Town Proposes Contributing Less to Offset Future Benefits

March 15, 2024

Town officials have revised the policy for proposed annual contributions to the OPEB trust fund, designed to safeguard the reservoir of free cash while continuing to chip away at the long-term liability.

The updated policy is simple: “The town shall appropriate 5 percent of the certified free cash into the OPEB Trust Fund.” That means Annual Town Meeting will be asked to approve $794,067.

The previous policy, in effect since 2018, increased the amount each year by 3.5 percent and an additional $100,000. The amount approved by Annual Town Meeting last year was almost $1.4 million. 

When departmental employees retire, the town continues to fund portions of their health insurance and life insurance premiums. These costs are collectively called “other post-employment benefits;” the acronym used is OPEB.

Impressed by the magnitude of the long-term liability, Town Meeting began setting aside allocations 30 years ago. Town officials established an OPEB trust fund in 2013 to provide an interest-bearing account for the annual amounts. 

Historically, the funding has been allocated from the town’s reservoir of free cash, which means there is no impact on the amount raised by taxation for the next fiscal year.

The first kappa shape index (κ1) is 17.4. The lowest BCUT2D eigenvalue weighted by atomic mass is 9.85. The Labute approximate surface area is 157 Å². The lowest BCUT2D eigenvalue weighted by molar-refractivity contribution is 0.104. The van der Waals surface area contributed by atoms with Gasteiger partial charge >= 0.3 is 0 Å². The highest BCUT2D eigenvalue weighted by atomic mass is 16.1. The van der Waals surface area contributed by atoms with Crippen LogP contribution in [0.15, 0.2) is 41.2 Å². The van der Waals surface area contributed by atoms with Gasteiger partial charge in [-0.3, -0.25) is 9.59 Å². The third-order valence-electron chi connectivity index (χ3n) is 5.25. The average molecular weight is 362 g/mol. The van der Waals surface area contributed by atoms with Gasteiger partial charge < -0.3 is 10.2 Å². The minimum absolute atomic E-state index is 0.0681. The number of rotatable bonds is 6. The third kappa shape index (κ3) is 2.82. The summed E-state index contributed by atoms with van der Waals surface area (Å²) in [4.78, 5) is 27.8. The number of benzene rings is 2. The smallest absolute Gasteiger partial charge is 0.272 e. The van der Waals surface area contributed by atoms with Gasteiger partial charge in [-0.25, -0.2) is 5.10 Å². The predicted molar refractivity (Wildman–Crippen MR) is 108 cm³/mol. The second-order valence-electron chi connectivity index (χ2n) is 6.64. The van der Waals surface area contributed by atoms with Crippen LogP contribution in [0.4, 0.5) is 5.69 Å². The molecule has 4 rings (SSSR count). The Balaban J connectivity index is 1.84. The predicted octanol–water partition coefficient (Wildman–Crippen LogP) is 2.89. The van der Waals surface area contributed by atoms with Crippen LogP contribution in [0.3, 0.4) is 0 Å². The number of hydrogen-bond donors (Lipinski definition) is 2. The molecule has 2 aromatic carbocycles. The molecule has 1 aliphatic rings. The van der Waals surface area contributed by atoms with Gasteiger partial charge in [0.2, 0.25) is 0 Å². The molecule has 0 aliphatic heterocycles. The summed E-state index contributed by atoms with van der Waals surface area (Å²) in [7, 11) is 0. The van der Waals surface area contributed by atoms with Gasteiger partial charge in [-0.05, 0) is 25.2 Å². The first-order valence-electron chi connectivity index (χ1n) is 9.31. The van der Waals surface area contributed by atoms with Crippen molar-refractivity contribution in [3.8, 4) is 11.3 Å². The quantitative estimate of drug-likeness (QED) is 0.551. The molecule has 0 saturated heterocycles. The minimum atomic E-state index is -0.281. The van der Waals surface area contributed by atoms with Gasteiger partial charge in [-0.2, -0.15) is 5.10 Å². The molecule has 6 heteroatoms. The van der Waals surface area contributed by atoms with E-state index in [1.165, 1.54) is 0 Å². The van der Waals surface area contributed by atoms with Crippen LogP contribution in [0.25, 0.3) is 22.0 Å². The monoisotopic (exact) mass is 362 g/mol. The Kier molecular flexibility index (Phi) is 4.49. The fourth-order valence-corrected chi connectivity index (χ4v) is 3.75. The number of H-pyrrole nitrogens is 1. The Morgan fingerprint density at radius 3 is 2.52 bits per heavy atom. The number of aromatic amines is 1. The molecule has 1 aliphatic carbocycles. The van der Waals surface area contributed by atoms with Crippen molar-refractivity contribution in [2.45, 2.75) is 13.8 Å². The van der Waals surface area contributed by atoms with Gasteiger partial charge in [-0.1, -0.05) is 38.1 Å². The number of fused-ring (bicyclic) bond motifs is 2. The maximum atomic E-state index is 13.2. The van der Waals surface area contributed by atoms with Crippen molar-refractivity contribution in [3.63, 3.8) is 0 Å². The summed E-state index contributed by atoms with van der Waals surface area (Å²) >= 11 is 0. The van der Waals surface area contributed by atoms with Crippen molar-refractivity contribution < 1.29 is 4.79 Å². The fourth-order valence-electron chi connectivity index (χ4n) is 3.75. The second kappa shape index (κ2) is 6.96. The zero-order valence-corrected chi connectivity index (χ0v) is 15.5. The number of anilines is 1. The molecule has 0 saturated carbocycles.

But even though current free cash has been certified at around $15 million, officials are concerned that the buildup could shrink quickly, leaving the town without a supplemental financial safety net. Indeed, a free cash allocation is used to balance overall spending every year.

By linking OPEB trust fund allocations to a fixed percentage of free cash, the new policy adjusts trust fund allocations to fluctuating free cash totals.

There are many variables leading to computation of the 30-year OPEB liability, such as census data and health-care plan rates.

According to the most recent actuarial study, the projected amount as of June 20, 2022 is almost $54 million. It would be about $69 million without the money the town has allocated to the fund, plus interest. The amount in the fund as of June 30, 2023 was $14,891,996. Finance Director David Castellarin said he expects to receive an updated actuarial study by the end of March.

As more workers retire, and people live longer after retirement, the total liability accelerates.

Currently, Bedford covers current and former employee premiums with a “pay-as-you-go” approach, which at some point will not be financially sustainable.

Select Board and Finance Committee members over the years have pointed out that a majority of Massachusetts cities and towns are not setting any money aside to cover future OPEB liability.

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